Depression Among Elderly Men Is Rampant

Although women are diagnosed with depression about twice as often as men, four times as many men as women commit suicide. Part of the depression-vs-suicide discrpancy is due to the fact that men and women have different symptoms and too many mental health professionals don’t recognize men’s. In this guest post, Alena Shelly explains some of the factors that lead to depressnion in a particularly affected group: older men.

You may not be elderly or even middle aged (yet) but there are probably men in your life who are in that age category. Were you aware the group most at risk for suicide is older, white men? The suicide rate in the 80 to 84 age group is actually twice that of the general population. Many older men are in poor health and have become dependent on others for help. They don’t like this because they are not accustomed to being “needy.” When a man perceives himself as strong, independent and the one who took care of others it is hard to lose one’s autonomy. [Read more...]

Recognizing Red Flags and Learning to Intervene Early Are Key To Helping Children Who Stutter

The American Speech-Language-Hearing Association and the Stuttering Foundation Team Up to Spread the Word 

(Rockville, MD and Memphis, TN–May 7, 2012) The American Speech-Language-Hearing Association (ASHA), www.asha.org, and the Stuttering Foundation, www.StutteringHelp.org, are working together during National Stuttering Awareness Week (May 7–13) to raise awareness with parents and other caregivers about the warning signs of stuttering and the need for early intervention for a child who stutters.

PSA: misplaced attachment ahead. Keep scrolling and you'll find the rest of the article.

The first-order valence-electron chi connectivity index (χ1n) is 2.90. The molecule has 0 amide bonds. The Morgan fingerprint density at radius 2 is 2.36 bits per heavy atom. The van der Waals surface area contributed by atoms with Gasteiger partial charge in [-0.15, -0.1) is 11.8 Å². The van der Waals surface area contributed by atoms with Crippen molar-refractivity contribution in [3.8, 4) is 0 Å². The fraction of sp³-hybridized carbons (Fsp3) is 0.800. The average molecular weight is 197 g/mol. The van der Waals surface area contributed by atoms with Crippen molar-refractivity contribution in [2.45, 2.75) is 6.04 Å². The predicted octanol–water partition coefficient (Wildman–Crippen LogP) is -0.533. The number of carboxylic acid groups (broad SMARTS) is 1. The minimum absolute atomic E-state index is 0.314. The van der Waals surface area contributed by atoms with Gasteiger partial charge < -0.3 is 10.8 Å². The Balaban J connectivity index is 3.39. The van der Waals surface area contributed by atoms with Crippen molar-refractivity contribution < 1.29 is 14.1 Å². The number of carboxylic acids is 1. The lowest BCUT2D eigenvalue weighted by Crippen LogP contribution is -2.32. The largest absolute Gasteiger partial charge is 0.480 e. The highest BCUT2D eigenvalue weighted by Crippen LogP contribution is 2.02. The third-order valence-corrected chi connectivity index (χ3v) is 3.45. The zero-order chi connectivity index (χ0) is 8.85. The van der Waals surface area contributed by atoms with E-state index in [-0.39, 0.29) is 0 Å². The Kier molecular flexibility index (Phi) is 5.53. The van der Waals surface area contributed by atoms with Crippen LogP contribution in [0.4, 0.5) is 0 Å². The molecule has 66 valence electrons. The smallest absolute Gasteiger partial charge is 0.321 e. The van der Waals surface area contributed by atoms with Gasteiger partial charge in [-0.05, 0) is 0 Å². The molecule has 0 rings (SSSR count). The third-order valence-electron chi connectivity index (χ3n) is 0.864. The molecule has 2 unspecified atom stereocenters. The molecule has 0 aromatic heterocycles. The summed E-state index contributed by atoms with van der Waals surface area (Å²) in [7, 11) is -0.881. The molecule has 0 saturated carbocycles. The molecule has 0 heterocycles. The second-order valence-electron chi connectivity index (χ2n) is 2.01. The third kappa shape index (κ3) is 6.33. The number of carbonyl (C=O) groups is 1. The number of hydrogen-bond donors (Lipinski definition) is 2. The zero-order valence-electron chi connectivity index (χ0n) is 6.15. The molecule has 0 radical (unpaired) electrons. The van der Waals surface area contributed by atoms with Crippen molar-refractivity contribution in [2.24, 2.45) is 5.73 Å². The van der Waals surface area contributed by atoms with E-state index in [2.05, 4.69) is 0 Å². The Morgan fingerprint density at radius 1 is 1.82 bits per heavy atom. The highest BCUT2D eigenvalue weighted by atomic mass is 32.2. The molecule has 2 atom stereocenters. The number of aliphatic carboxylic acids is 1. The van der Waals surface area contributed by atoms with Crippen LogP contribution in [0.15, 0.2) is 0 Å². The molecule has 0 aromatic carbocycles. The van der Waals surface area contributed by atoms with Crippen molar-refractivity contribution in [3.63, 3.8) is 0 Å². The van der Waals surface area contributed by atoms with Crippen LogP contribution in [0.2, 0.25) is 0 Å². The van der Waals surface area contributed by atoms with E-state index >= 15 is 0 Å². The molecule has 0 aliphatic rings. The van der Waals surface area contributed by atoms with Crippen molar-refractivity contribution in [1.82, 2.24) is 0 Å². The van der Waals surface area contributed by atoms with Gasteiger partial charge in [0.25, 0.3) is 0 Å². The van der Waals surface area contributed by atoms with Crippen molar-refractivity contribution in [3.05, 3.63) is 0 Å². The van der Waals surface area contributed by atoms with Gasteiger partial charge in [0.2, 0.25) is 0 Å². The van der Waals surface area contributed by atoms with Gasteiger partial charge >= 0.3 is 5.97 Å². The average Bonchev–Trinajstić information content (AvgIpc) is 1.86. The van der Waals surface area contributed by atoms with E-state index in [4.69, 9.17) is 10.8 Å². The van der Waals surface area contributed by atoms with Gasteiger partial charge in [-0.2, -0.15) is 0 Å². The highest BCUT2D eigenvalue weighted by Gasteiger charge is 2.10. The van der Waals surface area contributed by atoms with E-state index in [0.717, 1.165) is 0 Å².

Often, children stutter when learning to talk, typically between 2 and 5 years old. During this age, as a child is in the midst of a major leap in language skills, it is natural that a child may have difficulty with fluency because speech and language, thinking, and motor skills are still developing. However, most children stop stuttering after a short period of time.

[Read more...]

Snoring kids have more behavior problems

Does your child snore, breathe through her mouth, or seem to step breathing for a few seconds at a time? If so, there’s a pretty good chance that you’re going to be seeing some behavioral or emotional problems (like ADD, ADHD, and anxiety) pretty soon.

In the largest study of its kind, doctors tracked 13,000 kids from infancy through age seven. 45 percent of the kids had no breathing problems. The other 55 percent did, including 8 percent who were in the “worst case” group (meaning their breathing issues peaked between ages 2 and 3 and then persisted.

Of the kids who had some kind of breathing problems, about 8 percent developed behavioral problems. But for the ones who did have some breathing issues, 13.5 percent had behavior problems. The “worst case” kids had a whopping 72 percent chance of developing behavioral and/or emotional symptoms by age seven.

The study was published in the journal Pediatrics. An article about the study is here:

http://www.reuters.com/article/2012/03/06/us-snoring-tied-kids-idUSTRE8251KG20120306